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“In These Ozark Hills”
HOT OFF THE PRESS
CBSNEWS Entertainment has this to say about Winter’s Bone!
“Award season is getting off to an early start with the announcement of nominees for the 20th annual Gotham Independent Film Awards.
Leading the race for awards celebrating a U.S.-born or -based indie filmmaker's unique vision is Debra Granik's drama "Winter's Bone..." “ Way to go Winter’s Bone!!!
I have assembled another book of stories, essays and episodes from the radio series, which I intend to print and bind myself, again using that Japanese stitch that seems to hold the pages so well. It will be coming out about the same time as the larger book which contain all five years of radio episodes. This little hand bound book differs in that it contains a number of stories and commentaries that have never appeared in print nor on the radio, and includes only a few radio episodes that I see as a good fit with these other stories. It will be available November 1 from this web site. The Five Years of These Ozarks Hills is due for release Oct. 15 – well ahead of the Christmas rush (not that I’d drop that hint or anything). Here is an excerpt from the introduction:
The town of Butterfield can be found, if you’re not distracted by cows or a giant chicken processing plant, just off Highway 37 in Barry County, down in the southwest corner of Missouri, almost too close to Branson, and a long way from being described as thriving. It’s seen better days, and worse ones, and is in a period now where it’s difficult to tell if its future is looking up or down. Most of the folks who live there like it that way.
But the Butterfield that exists in these stories and essays is not that town. It is, rather, the town upon which this one was built, and exists now only in my imagination, and the imaginations of those who, like me, once lived there and are living still. And that’s a smaller population than once lived there or lives there now.
The original town was laid out in the mid-1800s by representatives of a Scottish land development company. Developers hoping to make it a major railroad stop and perhaps proclaim it the county seat were disappointed in both pursuits. Still, it once hosted a bank, a hotel, a cafe, two grocery stores, a feed store, a shoe store, an apartment house and a strawberry association packing shed. The cafe was about the last to go. But in my time there as a child, the town was still intact. My two aunts, Neva and Juanita, had a grocery store in the old bank building and had an apartment where they both lived with Neva’s son, Charlie. Charlie’s dad, Roose Johnson, was killed in a car accident when Charlie was five. I never knew him because I was born when Charlie was nine. My mother and I lived across the tracks at the old hotel, that was owned by my great aunt Laura. She lived there too until she died in 1945. I was sitting on her lap when she died. After that, my mother went to California, where my father was in the brig for having come home when my birth was imminent. They frown on that when you’re in the Navy and there’s a war going on. I stayed with my two aunts and my grandmother until they returned. My earliest memories are of lying in that crib watching the glowing cinders fall through the grate of the coal stove at the back of the room. I had the run of the store and I’m told I had to be restrained when I attempted to give every child that came in the store a candy bar. I was also told my aunts took such loving care of that infant me that my cheeks became chapped from my grandmother’s attempts to scrub off the lipstick, for they kissed me every time they passed. When my grandmother threw up her hands and ordered them to stop, they responded by kissing the bottoms of my feet instead. I attribute every ounce of faith, charity and kindness in my being, as well as my lifelong love of women’s energy, to that early infusion of overflowing affection. It has shaped me more than any other life experience, save only the deaths of my parents. But that story is for later.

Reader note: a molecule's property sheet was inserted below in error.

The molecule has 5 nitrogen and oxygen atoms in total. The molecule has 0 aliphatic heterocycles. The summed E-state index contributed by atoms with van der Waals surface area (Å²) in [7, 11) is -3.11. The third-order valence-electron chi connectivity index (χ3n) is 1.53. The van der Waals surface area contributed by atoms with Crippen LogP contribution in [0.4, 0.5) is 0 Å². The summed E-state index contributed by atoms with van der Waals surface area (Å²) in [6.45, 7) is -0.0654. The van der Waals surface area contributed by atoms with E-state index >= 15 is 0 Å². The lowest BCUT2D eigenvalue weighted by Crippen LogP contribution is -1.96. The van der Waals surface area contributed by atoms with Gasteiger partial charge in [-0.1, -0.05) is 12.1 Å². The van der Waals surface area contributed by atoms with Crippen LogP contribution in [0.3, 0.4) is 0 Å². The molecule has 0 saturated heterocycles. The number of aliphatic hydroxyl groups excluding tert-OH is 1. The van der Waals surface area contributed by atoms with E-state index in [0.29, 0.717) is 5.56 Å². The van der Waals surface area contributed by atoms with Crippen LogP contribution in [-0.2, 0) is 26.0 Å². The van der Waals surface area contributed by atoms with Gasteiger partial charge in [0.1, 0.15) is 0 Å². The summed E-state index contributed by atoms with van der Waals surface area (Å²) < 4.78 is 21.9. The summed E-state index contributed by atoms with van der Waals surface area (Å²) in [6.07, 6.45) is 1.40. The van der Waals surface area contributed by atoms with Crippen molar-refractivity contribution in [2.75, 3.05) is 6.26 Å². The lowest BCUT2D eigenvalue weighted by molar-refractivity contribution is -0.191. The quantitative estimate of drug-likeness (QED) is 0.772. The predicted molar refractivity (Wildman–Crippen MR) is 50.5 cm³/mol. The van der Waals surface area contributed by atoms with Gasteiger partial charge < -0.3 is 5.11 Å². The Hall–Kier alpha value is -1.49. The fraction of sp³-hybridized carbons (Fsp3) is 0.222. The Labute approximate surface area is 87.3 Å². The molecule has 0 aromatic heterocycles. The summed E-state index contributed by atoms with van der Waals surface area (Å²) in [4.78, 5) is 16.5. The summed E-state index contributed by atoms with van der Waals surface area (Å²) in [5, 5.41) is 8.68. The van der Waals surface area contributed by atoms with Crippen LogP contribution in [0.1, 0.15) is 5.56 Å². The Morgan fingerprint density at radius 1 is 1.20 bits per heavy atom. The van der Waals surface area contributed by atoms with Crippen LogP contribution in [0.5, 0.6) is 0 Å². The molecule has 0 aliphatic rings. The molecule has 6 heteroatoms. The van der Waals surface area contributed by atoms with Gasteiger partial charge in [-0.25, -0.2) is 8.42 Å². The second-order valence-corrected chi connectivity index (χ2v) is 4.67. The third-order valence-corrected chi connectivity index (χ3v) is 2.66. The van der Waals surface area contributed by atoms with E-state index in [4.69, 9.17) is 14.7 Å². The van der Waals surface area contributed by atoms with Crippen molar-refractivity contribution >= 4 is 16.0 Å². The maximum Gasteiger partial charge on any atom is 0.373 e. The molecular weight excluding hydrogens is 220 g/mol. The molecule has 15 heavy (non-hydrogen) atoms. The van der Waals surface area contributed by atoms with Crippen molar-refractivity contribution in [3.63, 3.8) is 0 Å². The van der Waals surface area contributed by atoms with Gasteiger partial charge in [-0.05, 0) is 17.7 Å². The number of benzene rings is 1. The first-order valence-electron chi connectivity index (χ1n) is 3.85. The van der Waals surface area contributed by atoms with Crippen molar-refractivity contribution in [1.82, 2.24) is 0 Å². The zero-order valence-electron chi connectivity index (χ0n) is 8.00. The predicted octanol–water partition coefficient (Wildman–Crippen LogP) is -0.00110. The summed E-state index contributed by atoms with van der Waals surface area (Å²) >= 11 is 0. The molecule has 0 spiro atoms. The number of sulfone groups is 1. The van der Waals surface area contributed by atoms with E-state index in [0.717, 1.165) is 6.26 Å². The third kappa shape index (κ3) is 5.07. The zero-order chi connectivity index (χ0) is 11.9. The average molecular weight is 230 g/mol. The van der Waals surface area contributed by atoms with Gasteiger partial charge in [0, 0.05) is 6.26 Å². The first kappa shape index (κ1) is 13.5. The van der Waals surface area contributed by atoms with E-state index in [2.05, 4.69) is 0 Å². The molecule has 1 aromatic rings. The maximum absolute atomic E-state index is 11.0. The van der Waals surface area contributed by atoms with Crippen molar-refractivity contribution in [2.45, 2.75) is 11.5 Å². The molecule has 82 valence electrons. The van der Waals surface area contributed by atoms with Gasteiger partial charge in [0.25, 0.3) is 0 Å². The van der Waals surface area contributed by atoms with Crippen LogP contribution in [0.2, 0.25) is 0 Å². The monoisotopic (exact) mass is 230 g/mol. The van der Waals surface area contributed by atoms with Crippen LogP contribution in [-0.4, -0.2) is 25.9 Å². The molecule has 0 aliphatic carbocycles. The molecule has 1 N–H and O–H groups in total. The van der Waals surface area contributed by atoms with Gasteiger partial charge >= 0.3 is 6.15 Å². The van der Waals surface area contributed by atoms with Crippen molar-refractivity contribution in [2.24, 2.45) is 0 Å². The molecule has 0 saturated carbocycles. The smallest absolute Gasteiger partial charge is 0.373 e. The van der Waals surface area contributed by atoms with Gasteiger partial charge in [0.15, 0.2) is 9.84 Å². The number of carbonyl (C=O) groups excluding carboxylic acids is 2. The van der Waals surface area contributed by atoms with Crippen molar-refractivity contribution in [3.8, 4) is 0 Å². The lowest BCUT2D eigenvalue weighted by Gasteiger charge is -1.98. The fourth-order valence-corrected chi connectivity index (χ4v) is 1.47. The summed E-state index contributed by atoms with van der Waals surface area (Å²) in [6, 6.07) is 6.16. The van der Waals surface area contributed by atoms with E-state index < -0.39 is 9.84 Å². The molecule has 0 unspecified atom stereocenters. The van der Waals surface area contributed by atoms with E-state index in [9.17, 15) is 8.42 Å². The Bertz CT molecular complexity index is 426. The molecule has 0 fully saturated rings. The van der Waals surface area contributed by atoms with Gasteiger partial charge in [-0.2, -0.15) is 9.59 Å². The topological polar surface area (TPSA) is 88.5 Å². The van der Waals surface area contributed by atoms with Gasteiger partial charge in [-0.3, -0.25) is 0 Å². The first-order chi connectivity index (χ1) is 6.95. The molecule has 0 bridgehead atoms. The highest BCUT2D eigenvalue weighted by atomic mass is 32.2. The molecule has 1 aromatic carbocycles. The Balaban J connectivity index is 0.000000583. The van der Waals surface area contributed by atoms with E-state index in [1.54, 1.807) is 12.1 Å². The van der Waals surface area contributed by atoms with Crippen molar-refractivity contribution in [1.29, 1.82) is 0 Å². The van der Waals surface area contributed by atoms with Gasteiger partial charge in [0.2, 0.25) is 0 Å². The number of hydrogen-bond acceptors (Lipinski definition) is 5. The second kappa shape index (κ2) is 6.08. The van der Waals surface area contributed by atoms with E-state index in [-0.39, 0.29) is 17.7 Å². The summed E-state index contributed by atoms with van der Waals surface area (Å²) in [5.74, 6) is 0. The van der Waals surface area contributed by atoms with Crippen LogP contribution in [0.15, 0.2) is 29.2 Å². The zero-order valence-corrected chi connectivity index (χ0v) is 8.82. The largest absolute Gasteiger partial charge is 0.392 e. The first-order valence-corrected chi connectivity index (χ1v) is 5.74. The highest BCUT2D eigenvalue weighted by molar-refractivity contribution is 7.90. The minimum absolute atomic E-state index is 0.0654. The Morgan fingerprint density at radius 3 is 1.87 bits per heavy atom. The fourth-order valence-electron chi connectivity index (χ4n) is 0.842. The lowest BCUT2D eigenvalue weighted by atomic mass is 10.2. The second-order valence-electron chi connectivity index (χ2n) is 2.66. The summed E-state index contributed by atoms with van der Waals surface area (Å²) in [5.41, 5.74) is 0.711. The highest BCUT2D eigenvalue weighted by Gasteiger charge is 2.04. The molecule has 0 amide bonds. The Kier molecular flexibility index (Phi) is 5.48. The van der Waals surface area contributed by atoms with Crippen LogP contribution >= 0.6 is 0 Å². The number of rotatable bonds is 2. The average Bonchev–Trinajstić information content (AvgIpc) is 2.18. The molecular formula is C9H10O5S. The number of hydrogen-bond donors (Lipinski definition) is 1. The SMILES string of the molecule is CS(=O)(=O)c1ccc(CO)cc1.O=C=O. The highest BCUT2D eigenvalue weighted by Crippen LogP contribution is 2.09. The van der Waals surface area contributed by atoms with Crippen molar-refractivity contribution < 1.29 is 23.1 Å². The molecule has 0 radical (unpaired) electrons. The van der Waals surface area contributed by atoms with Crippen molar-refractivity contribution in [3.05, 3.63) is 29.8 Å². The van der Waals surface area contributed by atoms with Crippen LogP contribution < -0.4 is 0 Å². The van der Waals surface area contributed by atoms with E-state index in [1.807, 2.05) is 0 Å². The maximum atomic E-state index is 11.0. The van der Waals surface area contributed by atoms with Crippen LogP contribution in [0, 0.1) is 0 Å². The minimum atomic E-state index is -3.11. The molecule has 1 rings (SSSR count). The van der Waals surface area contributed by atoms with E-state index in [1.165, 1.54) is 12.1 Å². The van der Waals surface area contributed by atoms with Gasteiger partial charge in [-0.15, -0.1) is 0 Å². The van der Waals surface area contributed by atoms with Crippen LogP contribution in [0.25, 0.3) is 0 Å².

Both my mother and my father were from large, disorderly families that were always coming and going and were tangled together in a number of offhand ways, such as the odd relationship between my father’s father and Charlie’s father’s sister, causing my dad and his sister Louise to evict said grandfather from his wife’s house and send him packing. He and Margaret moved to western Kansas where he had a long career as sheriff. Margaret’s two sisters, Flossie and Shug stayed around, and Shug, who looked like a tall, muscular lesbian version of my mother, used to come by and visit to see if Neva, her sister-in-law and brother’s widow, needed any help. Then there was Granny’s family, the very straight-laced Fergusons, who came by now and then to see how she was managing, and Daddy’s brothers and sisters, to hear news of him, and it was all very hard to keep track of. My great uncle Tom Ferguson, granny’s brother, would assist in my care by taking me with him to auctions where he worked as clerk, and he would teach me the words to songs and have me sing them for the people at the auction. I have never experienced stage fright, and for that I blame Tom.
Then Tom died, my mother and dad came home from the coast, and we started out on that traditional Ozarks life path of going out to find work to make enough money to come home on. I traveled with them until the eighth grade, when, after nine schools in seven years, I declared I wanted to go to school in just one place. So they sent me home to live with my grandmother in the old hotel that Aunt Laura had left to my mother, and I returned to Butterfield. Nearly all the stories I tell have their genesis in that town and the people who raised me and gave me eyes to forever see the world around me in light of the world where I began. I hope you enjoy the ones you find in here.